A livewell resides behind the rear seat between the two large stern hatches. There is a possibility for a larger live well under the seat of the console. The console is proportioned appropriately for many different sized operators. A lot of thought to reduce fatigue on long runs was put into the layout. Inside the console are all the electrical terminations and for weight balance the house power battery is stored here.

Just forward the console is a great utilization of unused space. The 10wt incorporates a small anchor/wet storage locker in the cockpit floor behind the front bulkhead. While it’s a small detail it’s one I wish more builders would consider.

The front hatch houses the fuel tank. The tank can be completely removed through the hatch opening. No cutting the deck required to remove a leaky tank. In this preproduction model the tank is 22 gallons but will be 28 gallons in the final production version. The space in the forward hatch is expansive but as common with pointy bow skiffs the further forward you go the less the space become usable.

Under the gunwale there are fore and aft rod holders and tubes. The layout is good but I'm not a fly angler by habit so my layout would be different to support more spinning gear.
 

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Curmudgeon Emeritus
1996 Scout 192 Sportfish
Joined
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4,931 Posts
Discussion Starter #3
How does it ride and perform?

I would say exactly as expected. Anything less and I would have been disappointed. I’ve had the fortune to run many Morejohn hull designs there are certain expectation I have for how his designs should feel. While each have some differences generally the ride should be soft, dry and compliant when needed but have the ability to skip like a flat stone in chop. In nasty conditions the large spray rails should keep the occupants dry while a hook on chine helps push water away in calm water.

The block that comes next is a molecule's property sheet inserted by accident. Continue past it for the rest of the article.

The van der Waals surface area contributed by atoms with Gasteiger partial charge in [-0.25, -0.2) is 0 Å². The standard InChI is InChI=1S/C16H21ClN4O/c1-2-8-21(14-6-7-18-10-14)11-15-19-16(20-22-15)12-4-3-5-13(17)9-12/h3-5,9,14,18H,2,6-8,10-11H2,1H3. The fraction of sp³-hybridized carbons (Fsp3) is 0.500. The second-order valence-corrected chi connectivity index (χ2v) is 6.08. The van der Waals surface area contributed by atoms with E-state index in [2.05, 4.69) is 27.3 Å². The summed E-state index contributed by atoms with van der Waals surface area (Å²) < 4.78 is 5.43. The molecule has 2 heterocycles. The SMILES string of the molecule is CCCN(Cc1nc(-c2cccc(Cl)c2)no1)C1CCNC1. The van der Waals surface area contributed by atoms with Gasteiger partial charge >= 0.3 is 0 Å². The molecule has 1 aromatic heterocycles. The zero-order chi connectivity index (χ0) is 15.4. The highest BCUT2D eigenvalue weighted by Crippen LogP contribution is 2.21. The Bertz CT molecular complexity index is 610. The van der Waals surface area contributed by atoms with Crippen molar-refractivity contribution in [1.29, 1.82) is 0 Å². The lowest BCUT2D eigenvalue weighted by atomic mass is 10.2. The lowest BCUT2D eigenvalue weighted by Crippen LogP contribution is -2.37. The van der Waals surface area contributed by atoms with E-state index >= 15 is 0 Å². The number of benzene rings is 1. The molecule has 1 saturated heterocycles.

Turning should be tight and easily controlled with the throttle. Turning is less about rotating the center point to change direction as it is about changing the boat axis and carving a turn. With the 90 Suzuki powering this skiff whole shot was efficient and well mannered. Mid-range power was strong and generally everything I would expect from a Suzuki. Top speed pending load and occupants will be in the mid to low 40's.

More time is spent standing with a pole than sitting with a throttle. Again the 10wt performs as expected. With an angler on the front deck the person on the platform has complete confidence and balance under their feet. The skiff poles, tracks, turns exactly as it should. I was able to control the skiff poling with one hand into a brisk breeze. It was so good I lost my focus of reviewing the boat and started to focus on trying to catch a fish. How foolish of me...

Overall I would say that the IslaMarine 10wt realized every expectation I had. They took everything that was good and made it a little bit better. I have to admit there was no one significant features or performance aspects that stood out. This isn't a negative. It just proves how good the basic design is and how much effort it takes to make it just that much better. The entire skiff feels more refined, more thought out and well, more Morjohn. The most significant differences are hidden to most who only see the boat on a trailer or sliding across the flats.

Why should someone consider the 10wt?